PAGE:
The Sea of Tranquility by Katja Millay
My rating: 5 of 5 stars
I loved this beautiful and emotional contemporary romantic drama. I felt caught up in, and utterly swept away by its power, like a small boat being slowly but inexorably driven by the wind into a storm, an emotional storm that left me washed up and wrung out, but somehow richer as a person for having experienced it. It's beautifully and poetically crafted - every element, every character, all combine and contribute to the artful and emotionally intense world author Millay creates.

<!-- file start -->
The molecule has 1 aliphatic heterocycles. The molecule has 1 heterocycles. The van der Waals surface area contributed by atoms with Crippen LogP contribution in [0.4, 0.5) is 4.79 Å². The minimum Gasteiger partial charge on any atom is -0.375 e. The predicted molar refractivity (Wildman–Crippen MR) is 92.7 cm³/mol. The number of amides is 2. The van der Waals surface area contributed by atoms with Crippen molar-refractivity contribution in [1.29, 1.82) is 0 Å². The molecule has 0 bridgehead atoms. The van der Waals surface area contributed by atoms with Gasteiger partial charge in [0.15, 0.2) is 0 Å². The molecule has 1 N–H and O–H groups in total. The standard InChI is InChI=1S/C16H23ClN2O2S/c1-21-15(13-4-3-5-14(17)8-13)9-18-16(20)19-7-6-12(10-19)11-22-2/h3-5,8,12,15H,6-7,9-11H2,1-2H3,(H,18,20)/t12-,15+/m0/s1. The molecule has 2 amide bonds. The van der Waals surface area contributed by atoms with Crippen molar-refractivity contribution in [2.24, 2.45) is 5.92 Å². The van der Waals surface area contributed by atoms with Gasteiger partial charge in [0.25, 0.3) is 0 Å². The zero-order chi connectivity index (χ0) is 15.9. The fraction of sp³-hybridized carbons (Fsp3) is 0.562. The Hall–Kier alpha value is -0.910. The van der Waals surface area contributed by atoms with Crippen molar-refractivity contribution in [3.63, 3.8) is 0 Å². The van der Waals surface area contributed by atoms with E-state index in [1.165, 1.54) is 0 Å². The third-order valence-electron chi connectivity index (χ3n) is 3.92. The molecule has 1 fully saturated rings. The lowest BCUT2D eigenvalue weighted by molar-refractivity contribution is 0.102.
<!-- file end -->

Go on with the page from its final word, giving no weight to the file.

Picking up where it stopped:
So what's up with that "Sea of Tranquility," referenced in the title? "It sounded like this beautiful, peaceful place," MC Nastya (it's a Russian name, "NAH-stee-ya") reflects. "Like where you'd want to go when you die. Quiet and water everywhere. A place that would swallow you up and accept you no matter what." But like so many things in this book, the Sea of Tranquility isn't what it seems. It's only an illusion, concealing the truth that "[i]t's not a sea at all. It's just a big dark shadow on the moon. The whole name is a lie." Sadly, Nastya is as bitter, sullen and sometimes snarky as her analysis of the lunar landscape might suggest. Her caked on makeup, her four-and-a-half-inches-of-insanity stilettos, her so smexy its barely there black attire? Maybe all that is an illusion too, concealing that Nastya's got more issues than the National Geographic, as she so succintly summarizes it. When we meet her, it's just three days before she's to start her senior year at a new school, and her Aunt Margot, with whom she's now living, is explaining Nastya's "unique circumstances" to the principal. It's not clear what those "circumstances" are at this point (read the blurb for clues), and since figuring them out is an enormous part of the emotionally satisfying process of reading The Sea of Tranquility, I won't take that away from you. But what is clear is that Nastya's painstakingly contructed facade of unsubtle "stay away" intimidation is covering a fractured and fragile host of emotional detritus, fear foremost, with deep, deep anger running a close second. Maybe that's why she's willing to let Drew Leighton, a Ken doll clone who's "the kind of good-looking that transforms once self-respecting females into puddles of dumbass," attach himself to her, for social cover. And it's definitely why, she tells herself, she's drawn to Josh Bennett, a boy who is so alone on his regular lunch-time courtyard bench that she wonders if he's a ghost, and that no one goes near him because the bench is haunted. She'd love to be rocking a bubble like he's got, to keep everyone away from her, too. (Kinda weird though that she keep ending up in his space, if she's so damn intent on being alone?)